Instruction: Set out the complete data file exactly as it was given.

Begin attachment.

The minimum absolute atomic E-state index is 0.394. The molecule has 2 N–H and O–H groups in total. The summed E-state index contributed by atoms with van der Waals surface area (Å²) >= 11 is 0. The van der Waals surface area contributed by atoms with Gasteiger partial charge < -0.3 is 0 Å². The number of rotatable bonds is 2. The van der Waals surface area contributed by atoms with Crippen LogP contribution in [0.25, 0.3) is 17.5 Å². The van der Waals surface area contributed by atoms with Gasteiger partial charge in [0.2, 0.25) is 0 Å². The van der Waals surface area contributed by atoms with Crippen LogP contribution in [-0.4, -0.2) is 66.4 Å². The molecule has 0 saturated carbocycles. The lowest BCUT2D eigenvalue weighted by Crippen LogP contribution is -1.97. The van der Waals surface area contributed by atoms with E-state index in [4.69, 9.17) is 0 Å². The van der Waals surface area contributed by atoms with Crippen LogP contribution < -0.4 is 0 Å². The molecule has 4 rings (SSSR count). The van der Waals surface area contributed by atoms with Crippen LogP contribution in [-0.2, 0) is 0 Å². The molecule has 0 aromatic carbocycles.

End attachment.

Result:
The minimum absolute atomic E-state index is 0.394. The molecule has 2 N–H and O–H groups in total. The summed E-state index contributed by atoms with van der Waals surface area (Å²) >= 11 is 0. The van der Waals surface area contributed by atoms with Gasteiger partial charge < -0.3 is 0 Å². The number of rotatable bonds is 2. The van der Waals surface area contributed by atoms with Crippen LogP contribution in [0.25, 0.3) is 17.5 Å². The van der Waals surface area contributed by atoms with Gasteiger partial charge in [0.2, 0.25) is 0 Å². The van der Waals surface area contributed by atoms with Crippen LogP contribution in [-0.4, -0.2) is 66.4 Å². The molecule has 0 saturated carbocycles. The lowest BCUT2D eigenvalue weighted by Crippen LogP contribution is -1.97. The van der Waals surface area contributed by atoms with E-state index in [4.69, 9.17) is 0 Å². The van der Waals surface area contributed by atoms with Crippen LogP contribution < -0.4 is 0 Å². The molecule has 4 rings (SSSR count). The van der Waals surface area contributed by atoms with Crippen LogP contribution in [-0.2, 0) is 0 Å². The molecule has 0 aromatic carbocycles.